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January 10, 2006


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Will Baird

lol! We have soemthing going on here. I've been telling my wife that our daughter will be learnign Russlish for some time. The funny part is that it seems to be infecting our own speech.

Now, forgive the horrible transliteration...

Coosie is a cute way of telling someone to eat. Normally kids. Tonight, frex, my wife just came out when I asked if she was feeding Avrora and said, "Yes, we're coosying!"

Avrora has been trying very hard this week to say 'balloon' and 'bird' in english, but understands when to kiss someone, 'tsoom, mama!' or tries to say babushka (comes out baba, honestly).

Anyways, gotta run.


First of all, I would just like to say I really enjoy reading this blog of yours. I do so for quite a while, now.

On the other hand, I absolutely understand this kind of troubles you write about. I was brought up in Belgrade, Serbia, by a mexican mom and a yugoslav father who actually spoke also slovenian. Now, my wife (a mexican, by the way) and I are living in Germany, and having a child is something we have been thinking about. It is definitely going to be a great adventure mixing german, serbian and spanish in a mostly english-spoken world. Poor kid!

Best regards,

Andy H

our new one will probably be bilingual until she goes to school at which point she will be expected to learn Romanian too. It'd be nice to teach her Romanian in advance, but since we don't use it at home (and there are very few Romanian L1 speakers around the town to work with) it'll be unlikely we'll really get started. My stepdaughter has had her Romanian learning severely slowed by my arrival on the secen and her subsequent need to learn English. Still she's doing OK in both of her non-native languages.

Oskar L.

Being brought up in a bi- or trilingual environment is (or at least has not been) the norm in the west for the past 50 (or maybe even 100) odd years or so. Homogenous nation states have been the norm.

However, if you look back in history multilingualism has been the norm in a lot of cases. Throughout eastern Europe educated people would probably have their national language (ex Czech) and the dominating language of the country (eg German).

Maybe we're entering an era when multilingualism will be the norm again (at least if we include English).


Does it make a difference that you're in Romania, rather than Germany or the United States? I'm trying to phrase this question correctly, so bear with me.

It is very common for people born to Spanish-speaking families to use English grammar in a Spanish sentence, at least as much as that's possible. Losing the subjunctive, using definite articles incorrectly, always mashing flexible Spanish into the more-rigid English word order, etcetera. The reverse, however, would be very strange among the U.S. born, even if their English is awful. "Am speaker Spanish, yes, you have reason." You could hear this from someone raised in Mexico, but it's practically unimaginable from anyone raised in the United States. The same, I can attest, occurs in English-speaking kids raised in Mexico.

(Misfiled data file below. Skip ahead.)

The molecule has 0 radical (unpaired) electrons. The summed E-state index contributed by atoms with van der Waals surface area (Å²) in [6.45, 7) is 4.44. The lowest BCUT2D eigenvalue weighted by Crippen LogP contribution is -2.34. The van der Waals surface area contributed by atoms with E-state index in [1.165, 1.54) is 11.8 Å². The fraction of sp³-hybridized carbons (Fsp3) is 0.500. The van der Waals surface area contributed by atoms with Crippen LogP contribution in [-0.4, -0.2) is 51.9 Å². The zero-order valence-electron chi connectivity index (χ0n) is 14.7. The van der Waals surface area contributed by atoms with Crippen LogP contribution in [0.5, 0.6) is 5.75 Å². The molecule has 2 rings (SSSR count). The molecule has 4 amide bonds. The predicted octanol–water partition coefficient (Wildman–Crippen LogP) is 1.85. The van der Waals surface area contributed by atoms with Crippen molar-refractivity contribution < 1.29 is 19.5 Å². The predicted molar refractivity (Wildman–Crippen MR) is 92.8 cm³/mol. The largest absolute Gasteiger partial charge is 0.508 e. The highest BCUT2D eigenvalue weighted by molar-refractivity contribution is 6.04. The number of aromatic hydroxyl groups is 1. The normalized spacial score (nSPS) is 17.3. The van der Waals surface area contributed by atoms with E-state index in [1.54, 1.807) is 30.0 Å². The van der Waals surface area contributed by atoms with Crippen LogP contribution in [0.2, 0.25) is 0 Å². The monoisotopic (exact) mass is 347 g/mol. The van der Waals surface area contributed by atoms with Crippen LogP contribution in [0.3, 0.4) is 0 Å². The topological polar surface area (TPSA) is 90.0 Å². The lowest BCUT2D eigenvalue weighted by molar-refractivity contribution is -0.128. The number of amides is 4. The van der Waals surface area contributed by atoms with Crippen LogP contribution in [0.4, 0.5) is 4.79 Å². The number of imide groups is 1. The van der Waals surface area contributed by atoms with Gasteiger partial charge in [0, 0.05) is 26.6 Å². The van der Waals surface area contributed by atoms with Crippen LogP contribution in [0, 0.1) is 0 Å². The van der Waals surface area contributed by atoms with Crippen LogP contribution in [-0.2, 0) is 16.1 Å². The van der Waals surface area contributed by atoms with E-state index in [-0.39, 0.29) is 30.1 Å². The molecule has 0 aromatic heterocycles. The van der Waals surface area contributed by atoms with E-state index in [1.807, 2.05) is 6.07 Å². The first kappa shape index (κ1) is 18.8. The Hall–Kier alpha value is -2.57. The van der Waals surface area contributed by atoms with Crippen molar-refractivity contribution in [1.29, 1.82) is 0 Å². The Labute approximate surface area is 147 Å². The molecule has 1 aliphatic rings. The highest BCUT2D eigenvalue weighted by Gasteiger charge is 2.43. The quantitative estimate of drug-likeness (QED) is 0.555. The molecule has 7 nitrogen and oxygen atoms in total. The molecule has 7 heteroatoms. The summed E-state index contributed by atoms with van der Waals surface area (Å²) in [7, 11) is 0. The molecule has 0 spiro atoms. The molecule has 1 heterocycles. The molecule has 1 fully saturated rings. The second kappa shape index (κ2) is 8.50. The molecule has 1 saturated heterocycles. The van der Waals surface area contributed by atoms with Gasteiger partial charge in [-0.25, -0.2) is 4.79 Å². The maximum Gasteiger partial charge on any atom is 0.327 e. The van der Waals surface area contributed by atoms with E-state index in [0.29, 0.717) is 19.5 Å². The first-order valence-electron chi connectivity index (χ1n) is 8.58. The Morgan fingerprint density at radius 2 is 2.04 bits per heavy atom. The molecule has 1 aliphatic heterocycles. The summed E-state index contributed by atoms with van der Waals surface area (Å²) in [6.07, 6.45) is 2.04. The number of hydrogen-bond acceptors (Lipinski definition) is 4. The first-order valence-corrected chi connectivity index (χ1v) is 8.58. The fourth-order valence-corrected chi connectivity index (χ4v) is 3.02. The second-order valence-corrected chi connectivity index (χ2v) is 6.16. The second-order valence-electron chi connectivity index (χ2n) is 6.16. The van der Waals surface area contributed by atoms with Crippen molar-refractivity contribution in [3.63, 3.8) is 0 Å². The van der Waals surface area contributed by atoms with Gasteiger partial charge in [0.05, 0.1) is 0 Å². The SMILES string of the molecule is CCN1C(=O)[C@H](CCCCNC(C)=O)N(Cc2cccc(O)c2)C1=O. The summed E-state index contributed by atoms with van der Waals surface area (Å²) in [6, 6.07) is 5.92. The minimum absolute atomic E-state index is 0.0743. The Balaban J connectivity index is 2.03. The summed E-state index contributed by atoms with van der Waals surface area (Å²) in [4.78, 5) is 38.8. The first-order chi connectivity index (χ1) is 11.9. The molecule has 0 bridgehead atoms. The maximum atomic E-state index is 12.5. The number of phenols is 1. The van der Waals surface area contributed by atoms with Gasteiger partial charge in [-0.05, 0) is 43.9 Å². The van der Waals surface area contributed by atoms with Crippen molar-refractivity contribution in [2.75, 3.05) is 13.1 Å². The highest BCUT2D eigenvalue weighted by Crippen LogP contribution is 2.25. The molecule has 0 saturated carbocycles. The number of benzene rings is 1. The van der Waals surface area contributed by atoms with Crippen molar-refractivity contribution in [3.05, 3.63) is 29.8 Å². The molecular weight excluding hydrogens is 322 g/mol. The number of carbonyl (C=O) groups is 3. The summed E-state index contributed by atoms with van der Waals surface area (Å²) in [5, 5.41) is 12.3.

In fact, it is very common in both cases for the child --- if he or she reaches 18 --- to have the accent of one country in both languages.

On the other hand, your kids don't have perfect English and sloppy Romanian, or vice versa, or whatever combination; their switches are fuzzy regardless of what two languages are involved or their order.

The question, therefore is which of the three following hypotheses is correct:

(1) None. I'm suffering from sample bias, and my observations are bullshit. This is very plausible. Would I notice a perfectly bilingual person? Maybe not.

(2) It's a function of age. Your kids will eventually fixate on one dominant language.

(3) It's a function of Romania. They know that Romanian isn't the "prestige" language, somehow, but can't decide between English and German. If you lived in Germany or the U.S., one or the other would rapidly become dominant.

Thoughts? Sorry for the rambling nature of the query; I'm very tired at the moment.



Jussi Jalonen

I'm trying to think of what kind of a direction your children's jargon could have taken if you had stayed in Belgrade. Slavic verbs in perfective aspects with inseparable German prefixes?

Hm. "Ja bist z dem pocigem zurückgeprijechaem" = "I've returned by train", perfect Polgernish. Notice the elegant cross-breeding of dative and instrumental cases.


Jussi Jalonen

... sorry, a typo; that should be "ja bin", of course, or alternatively, "ich jestem".

The use of the preposition "z" was intentional, however.


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